De Spelder and Strickland (1983) say that the understanding of death is communicated through the process of socialization by which children learn the concepts and conversations that have value in modern society (p.64). Geoffrey Goer believes that there is evidence to suggest that death has become a taboo and has replaced sex as the unspoken subject of today’s society. Goer says children “are initiated in their early years to love (the concept of sex); But they no longer see their grandfather and express astonishment, they are told that he is resting in a beautiful garden among the flowers” (Walter, p.92-3, 1991). In this essay I will discuss whether death is what Geoffrey Goer suggests, a ‘taboo’ subject within Western Society. Firstly, I will outline what I mean by the terms ‘death’ and ‘taboo’, after which I will place reasons why academics find death to be tabooed and why some argue why death is not tabooed subject. Finally from the analysis of these arguments, I will propose from the evidence, whether in fact death is actually ‘tabooed’.
Before arguments are presented it is beneficial to outline and define what ‘taboo’ and ‘death’ mean. ‘Taboo’ is defined as “something prohibited, forbidden, by custom rather than by law. It may be something too terrible even to think of, it reality denied, or more weakly, it simply not be mentioned in conversation” (Walter, p.295, 1991). From this definition, we can see that a taboo is when there is an absence communication due to cautioning, of whatever subject, but in this case, death. The definition of ‘Death’ in the biomedical sense is the absence of life, whereby somebody is no longer living anymore. Furthermore, death is also accompanied by a ‘certification’ by a physician that...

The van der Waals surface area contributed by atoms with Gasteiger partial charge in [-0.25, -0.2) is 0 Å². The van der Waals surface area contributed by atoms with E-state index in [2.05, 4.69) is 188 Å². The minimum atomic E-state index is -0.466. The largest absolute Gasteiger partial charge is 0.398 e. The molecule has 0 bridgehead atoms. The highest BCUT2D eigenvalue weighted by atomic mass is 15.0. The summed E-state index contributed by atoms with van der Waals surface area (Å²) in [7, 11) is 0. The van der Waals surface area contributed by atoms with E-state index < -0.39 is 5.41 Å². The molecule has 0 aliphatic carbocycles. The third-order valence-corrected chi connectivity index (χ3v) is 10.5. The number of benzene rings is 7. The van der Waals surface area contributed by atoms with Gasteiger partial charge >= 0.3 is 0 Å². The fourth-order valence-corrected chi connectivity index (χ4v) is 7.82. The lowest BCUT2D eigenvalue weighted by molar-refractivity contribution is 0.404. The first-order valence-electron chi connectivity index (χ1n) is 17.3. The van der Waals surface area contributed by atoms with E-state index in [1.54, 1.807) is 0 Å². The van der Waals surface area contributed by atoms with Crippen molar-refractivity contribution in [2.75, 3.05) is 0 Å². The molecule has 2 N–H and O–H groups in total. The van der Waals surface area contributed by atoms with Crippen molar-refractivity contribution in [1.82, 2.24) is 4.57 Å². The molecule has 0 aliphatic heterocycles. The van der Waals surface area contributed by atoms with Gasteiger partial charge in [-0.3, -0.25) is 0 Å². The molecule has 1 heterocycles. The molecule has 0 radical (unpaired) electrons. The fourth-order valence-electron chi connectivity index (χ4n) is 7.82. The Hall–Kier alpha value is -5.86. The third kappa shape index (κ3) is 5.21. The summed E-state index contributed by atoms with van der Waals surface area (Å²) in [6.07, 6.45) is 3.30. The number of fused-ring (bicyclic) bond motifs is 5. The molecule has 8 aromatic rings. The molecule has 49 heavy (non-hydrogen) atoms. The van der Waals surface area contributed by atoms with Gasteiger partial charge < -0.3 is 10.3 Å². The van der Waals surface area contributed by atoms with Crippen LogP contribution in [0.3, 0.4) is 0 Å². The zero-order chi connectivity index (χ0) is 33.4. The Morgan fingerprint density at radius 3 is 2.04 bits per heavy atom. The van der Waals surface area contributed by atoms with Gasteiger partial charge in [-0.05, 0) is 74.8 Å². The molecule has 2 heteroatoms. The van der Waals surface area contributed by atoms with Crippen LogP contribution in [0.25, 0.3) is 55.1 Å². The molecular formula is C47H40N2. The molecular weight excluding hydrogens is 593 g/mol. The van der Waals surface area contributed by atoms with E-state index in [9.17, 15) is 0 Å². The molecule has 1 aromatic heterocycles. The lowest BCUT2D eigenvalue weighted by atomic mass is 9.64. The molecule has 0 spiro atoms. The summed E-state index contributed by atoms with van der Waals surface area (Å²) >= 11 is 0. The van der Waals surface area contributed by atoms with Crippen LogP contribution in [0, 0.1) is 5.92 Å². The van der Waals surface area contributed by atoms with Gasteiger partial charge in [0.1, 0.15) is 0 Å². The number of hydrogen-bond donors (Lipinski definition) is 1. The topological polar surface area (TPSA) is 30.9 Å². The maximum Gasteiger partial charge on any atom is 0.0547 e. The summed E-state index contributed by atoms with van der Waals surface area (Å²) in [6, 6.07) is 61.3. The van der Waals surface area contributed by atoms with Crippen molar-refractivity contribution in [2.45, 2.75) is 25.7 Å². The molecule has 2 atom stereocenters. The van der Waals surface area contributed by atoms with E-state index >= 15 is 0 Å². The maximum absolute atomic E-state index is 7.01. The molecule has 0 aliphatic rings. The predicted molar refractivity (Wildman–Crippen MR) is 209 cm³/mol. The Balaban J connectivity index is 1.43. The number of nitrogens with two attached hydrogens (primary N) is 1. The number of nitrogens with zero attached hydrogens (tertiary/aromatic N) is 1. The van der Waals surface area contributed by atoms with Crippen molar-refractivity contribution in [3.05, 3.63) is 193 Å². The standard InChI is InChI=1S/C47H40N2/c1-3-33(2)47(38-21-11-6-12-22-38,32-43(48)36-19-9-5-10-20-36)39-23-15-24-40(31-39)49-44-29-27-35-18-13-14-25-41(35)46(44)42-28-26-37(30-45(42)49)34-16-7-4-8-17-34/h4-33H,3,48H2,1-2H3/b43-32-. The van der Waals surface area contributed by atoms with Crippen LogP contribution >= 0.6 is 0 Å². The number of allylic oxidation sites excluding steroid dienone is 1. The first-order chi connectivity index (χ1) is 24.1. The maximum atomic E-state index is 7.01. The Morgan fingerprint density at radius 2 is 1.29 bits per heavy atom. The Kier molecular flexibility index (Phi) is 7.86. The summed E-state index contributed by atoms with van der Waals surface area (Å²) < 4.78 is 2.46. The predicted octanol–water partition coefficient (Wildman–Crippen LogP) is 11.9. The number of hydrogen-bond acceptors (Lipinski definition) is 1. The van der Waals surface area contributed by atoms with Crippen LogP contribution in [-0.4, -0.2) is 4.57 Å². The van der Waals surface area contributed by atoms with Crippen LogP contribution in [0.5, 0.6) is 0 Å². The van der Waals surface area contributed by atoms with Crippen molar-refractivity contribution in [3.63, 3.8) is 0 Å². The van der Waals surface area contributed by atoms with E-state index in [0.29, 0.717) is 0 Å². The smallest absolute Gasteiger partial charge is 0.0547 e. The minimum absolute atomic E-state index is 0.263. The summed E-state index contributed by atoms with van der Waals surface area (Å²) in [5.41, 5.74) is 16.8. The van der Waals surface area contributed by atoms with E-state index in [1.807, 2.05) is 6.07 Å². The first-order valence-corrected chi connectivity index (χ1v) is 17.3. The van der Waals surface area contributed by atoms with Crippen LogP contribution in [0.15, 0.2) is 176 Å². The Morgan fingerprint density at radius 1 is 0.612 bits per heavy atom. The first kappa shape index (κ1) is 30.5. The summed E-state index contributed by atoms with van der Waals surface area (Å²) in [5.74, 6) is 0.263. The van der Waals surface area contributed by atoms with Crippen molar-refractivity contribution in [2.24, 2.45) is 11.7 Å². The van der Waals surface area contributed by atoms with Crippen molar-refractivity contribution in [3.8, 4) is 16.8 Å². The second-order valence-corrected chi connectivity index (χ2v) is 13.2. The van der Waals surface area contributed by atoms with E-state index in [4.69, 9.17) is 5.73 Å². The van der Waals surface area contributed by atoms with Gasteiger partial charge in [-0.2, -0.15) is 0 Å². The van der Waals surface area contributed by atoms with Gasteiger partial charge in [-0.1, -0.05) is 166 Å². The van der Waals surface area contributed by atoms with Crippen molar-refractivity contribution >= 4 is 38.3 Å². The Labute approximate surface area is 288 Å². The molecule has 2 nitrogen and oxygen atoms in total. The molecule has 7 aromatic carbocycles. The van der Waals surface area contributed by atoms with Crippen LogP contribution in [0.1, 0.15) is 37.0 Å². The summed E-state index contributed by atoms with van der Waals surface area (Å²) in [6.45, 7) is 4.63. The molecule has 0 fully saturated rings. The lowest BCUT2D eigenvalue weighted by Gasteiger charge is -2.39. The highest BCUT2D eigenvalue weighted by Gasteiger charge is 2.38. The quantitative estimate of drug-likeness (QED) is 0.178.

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...was born (England) and where it encountered limitations. Elsewhere, in other industrialized societies, it is maintaining or extending it empire” p.103, 1974)
Aries, P. (1974). Western Attitudes Toward Death from The Middle Ages to The Present. London, Marion Boyars, p.85-103
De Spelder, L.A. and Strickland, A.L. (1983). The Last Dance Encountering Death and Dying. California, Mayfield, p.1-32.
Kastenbaum, R.J. (2001). Death, Society and Human Experiences, Sydney, Allyn and Bacon, (7th Edition), p.29-58.
Mellor, P.A. (1993). ‘Death in High Modernity The contemporary presence and absence of death’ in D. Clarke, The Sociology of Death, Oxford, Blackwell, p.11- 30.
Walter, T. (1991). ‘Modern Death: Taboo or Not Taboo? Sociology, 25(2), p.293-310
Walter, T. (1994). The Revival of Death, London and New York, Routledge, p.77-92.
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